We all know Warren Buffett as perhaps the most astute investor of our time. His success within the financial markets is legendary. But do you know what the Oracle of Omaha chose if he were stranded on a desert island and could pick only a single indicator to help him navigate through the financial markets? Rail traffic. This paper will examine the logic behind this unexpected and atypical perspective.
Why are railroads important?
The U.S. freight railroad system comprises about 140,000 miles of track and consists of hundreds of railroads. The largest are called “Class I” and include CSX, Norfolk Southern, and Burlington Northern Santa Fe (BNSF). Most of what you touch, eat, and interact with on a daily basis most likely, at one point or another, traveled on one of these railroads.
Railroads ship both raw materials used in the production of finished products as well as the finished products themselves. And rail supports a wide variety of industries including automotive, agriculture, energy, and construction. Shipping goods via rail is an attractive alternative for several reasons including economic efficiencies (rail can move one ton of freight more than 470 miles on one gallon of fuel), reliability, and access to international markets. Railroads account for about one-third of U.S. exports by volume. These industry characteristics make for an interesting way to gauge the pulse of the economy.
Rail traffic data is released weekly by the Association of American Railroads (AAR) and is broken down by number of railcars per each category including intermodal. Intermodal is defined as the long-haul movement of shipping containers and trailers by rail combined with a truck or ship at either end of the journey. The following is a snapshot of the AAR report:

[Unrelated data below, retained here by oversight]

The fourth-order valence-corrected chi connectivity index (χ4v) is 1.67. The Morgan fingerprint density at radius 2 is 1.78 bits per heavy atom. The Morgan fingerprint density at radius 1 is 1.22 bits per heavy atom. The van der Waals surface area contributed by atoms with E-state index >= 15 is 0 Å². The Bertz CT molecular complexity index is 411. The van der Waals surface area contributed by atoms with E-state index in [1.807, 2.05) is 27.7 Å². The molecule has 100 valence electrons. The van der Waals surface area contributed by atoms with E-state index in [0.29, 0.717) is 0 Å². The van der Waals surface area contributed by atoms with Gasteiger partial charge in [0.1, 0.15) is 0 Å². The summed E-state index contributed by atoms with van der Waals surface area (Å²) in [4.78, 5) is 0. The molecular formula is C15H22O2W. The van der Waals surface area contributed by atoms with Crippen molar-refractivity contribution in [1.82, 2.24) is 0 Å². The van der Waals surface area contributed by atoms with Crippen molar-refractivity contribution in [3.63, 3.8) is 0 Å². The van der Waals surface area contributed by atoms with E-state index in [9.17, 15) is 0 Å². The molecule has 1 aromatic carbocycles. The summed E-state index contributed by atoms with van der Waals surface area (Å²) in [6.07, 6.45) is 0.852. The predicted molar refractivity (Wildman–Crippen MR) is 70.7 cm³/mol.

A breakdown of each category offers additional background on how each is viewed as an economic indicator:
Chemicals (6%) – Consists mostly of industrial chemicals, plastics and synthetic fibers, and fertilizers. This category includes thousands of products and serves as a good proxy for general growth especially in manufacturing.
Coal (15%) – About 8% of U.S. coal is exported, double from 2017. Low natural gas prices and advanced renewables are replacing coal as a source of generation for electricity, which means it is less reliable as an economic indicator
Farm Products (3%) – Includes feed for livestock and a very wide variety of food for human consumption. Refrigerated rail cars have come a long way in moving perishable products to rail and away from trucks.
Forest Products (2%) – Consists of lumber and paper products. Transport of lumber is highly correlated to housing starts, a key economic indicator.
Grain (4%) – The United States is the world’s largest grain producer. The market is somewhat unpredictable given difficulty in forecasting crop size due in part to weather and soil conditions.
Metallic Ores (4%) – Includes iron ore, steel scrap, and coke. Impacted by the health of the steel industry and manufacturing (i.e., appliances).
Motor Vehicles (3%) – Rails are involved in several stages of the auto production process including materials for steel, parts, and finished vehicles. A single train can move 750 vehicles at once.
Nonmetallic Minerals (7%) – Includes materials for a wide variety of construction projects including crushed stone, sand, and gravel. Analysts estimate that about 80% of crushed stone is used as a construction material mostly for road construction.
Petroleum (2%) – Crude oil volume for rail is impacted by pipeline capacity and oil prices. Domestic production in shale oil, especially in North Dakota and Texas has created opportunities for the rail industry.
Intermodal (51%) – Rail has invested a tremendous amount of resources into this business. Customers can move twice the freight for the same price paid 30 years ago. Intermodal has helped address the difficulty of hiring long haul truckers. In addition, this segment has a large international component.